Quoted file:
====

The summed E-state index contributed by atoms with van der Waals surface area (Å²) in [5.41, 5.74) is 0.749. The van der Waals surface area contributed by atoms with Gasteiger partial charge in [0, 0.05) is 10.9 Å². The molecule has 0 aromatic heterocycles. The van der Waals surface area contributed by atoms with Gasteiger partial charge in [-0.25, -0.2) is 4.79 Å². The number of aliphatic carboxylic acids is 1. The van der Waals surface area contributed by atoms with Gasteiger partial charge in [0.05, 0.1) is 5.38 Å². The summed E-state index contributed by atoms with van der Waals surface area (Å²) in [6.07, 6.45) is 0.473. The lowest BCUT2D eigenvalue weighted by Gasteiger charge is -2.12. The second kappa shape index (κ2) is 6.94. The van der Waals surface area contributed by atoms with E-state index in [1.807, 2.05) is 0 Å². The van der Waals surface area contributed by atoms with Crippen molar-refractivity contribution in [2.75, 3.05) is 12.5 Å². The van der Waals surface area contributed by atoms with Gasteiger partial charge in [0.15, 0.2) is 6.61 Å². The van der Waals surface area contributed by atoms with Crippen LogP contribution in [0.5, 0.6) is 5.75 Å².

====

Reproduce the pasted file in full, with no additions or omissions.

The summed E-state index contributed by atoms with van der Waals surface area (Å²) in [5.41, 5.74) is 0.749. The van der Waals surface area contributed by atoms with Gasteiger partial charge in [0, 0.05) is 10.9 Å². The molecule has 0 aromatic heterocycles. The van der Waals surface area contributed by atoms with Gasteiger partial charge in [-0.25, -0.2) is 4.79 Å². The number of aliphatic carboxylic acids is 1. The van der Waals surface area contributed by atoms with Gasteiger partial charge in [0.05, 0.1) is 5.38 Å². The summed E-state index contributed by atoms with van der Waals surface area (Å²) in [6.07, 6.45) is 0.473. The lowest BCUT2D eigenvalue weighted by Gasteiger charge is -2.12. The second kappa shape index (κ2) is 6.94. The van der Waals surface area contributed by atoms with E-state index in [1.807, 2.05) is 0 Å². The van der Waals surface area contributed by atoms with Crippen molar-refractivity contribution in [2.75, 3.05) is 12.5 Å². The van der Waals surface area contributed by atoms with Gasteiger partial charge in [0.15, 0.2) is 6.61 Å². The van der Waals surface area contributed by atoms with Crippen LogP contribution in [0.5, 0.6) is 5.75 Å².